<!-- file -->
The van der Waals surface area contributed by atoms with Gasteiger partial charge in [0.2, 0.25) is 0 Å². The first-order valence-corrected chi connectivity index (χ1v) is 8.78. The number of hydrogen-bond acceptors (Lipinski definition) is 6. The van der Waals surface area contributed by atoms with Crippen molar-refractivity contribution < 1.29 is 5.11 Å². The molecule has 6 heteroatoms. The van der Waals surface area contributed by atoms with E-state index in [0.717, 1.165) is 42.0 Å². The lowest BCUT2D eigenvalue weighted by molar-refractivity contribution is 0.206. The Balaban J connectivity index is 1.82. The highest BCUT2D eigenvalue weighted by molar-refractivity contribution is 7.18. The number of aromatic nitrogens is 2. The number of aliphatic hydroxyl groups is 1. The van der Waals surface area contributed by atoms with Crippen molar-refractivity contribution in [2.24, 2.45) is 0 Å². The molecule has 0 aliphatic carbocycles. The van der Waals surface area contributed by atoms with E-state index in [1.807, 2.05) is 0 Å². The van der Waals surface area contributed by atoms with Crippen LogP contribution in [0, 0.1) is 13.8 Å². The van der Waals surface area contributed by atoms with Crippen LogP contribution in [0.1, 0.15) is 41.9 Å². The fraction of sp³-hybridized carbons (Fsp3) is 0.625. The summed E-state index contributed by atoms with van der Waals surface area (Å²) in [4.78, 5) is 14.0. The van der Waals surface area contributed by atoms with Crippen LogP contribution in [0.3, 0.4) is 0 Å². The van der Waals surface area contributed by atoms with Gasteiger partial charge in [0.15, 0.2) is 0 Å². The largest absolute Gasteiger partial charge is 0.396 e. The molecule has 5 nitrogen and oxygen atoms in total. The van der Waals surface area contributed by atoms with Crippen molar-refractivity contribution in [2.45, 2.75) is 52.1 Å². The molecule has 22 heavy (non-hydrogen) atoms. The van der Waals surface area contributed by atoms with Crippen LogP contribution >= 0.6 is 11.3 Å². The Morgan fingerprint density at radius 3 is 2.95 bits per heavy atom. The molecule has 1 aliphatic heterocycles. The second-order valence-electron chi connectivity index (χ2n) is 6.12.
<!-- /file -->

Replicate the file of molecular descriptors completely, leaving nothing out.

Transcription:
The van der Waals surface area contributed by atoms with Gasteiger partial charge in [0.2, 0.25) is 0 Å². The first-order valence-corrected chi connectivity index (χ1v) is 8.78. The number of hydrogen-bond acceptors (Lipinski definition) is 6. The van der Waals surface area contributed by atoms with Crippen molar-refractivity contribution < 1.29 is 5.11 Å². The molecule has 6 heteroatoms. The van der Waals surface area contributed by atoms with E-state index in [0.717, 1.165) is 42.0 Å². The lowest BCUT2D eigenvalue weighted by molar-refractivity contribution is 0.206. The Balaban J connectivity index is 1.82. The highest BCUT2D eigenvalue weighted by molar-refractivity contribution is 7.18. The number of aromatic nitrogens is 2. The number of aliphatic hydroxyl groups is 1. The van der Waals surface area contributed by atoms with Crippen molar-refractivity contribution in [2.24, 2.45) is 0 Å². The molecule has 0 aliphatic carbocycles. The van der Waals surface area contributed by atoms with E-state index in [1.807, 2.05) is 0 Å². The van der Waals surface area contributed by atoms with Crippen LogP contribution in [0, 0.1) is 13.8 Å². The van der Waals surface area contributed by atoms with Crippen LogP contribution in [0.1, 0.15) is 41.9 Å². The fraction of sp³-hybridized carbons (Fsp3) is 0.625. The summed E-state index contributed by atoms with van der Waals surface area (Å²) in [4.78, 5) is 14.0. The van der Waals surface area contributed by atoms with Crippen LogP contribution in [0.3, 0.4) is 0 Å². The van der Waals surface area contributed by atoms with Gasteiger partial charge in [0.15, 0.2) is 0 Å². The largest absolute Gasteiger partial charge is 0.396 e. The molecule has 5 nitrogen and oxygen atoms in total. The van der Waals surface area contributed by atoms with Crippen molar-refractivity contribution in [2.45, 2.75) is 52.1 Å². The molecule has 22 heavy (non-hydrogen) atoms. The van der Waals surface area contributed by atoms with Crippen LogP contribution >= 0.6 is 11.3 Å². The Morgan fingerprint density at radius 3 is 2.95 bits per heavy atom. The molecule has 1 aliphatic heterocycles. The second-order valence-electron chi connectivity index (χ2n) is 6.12.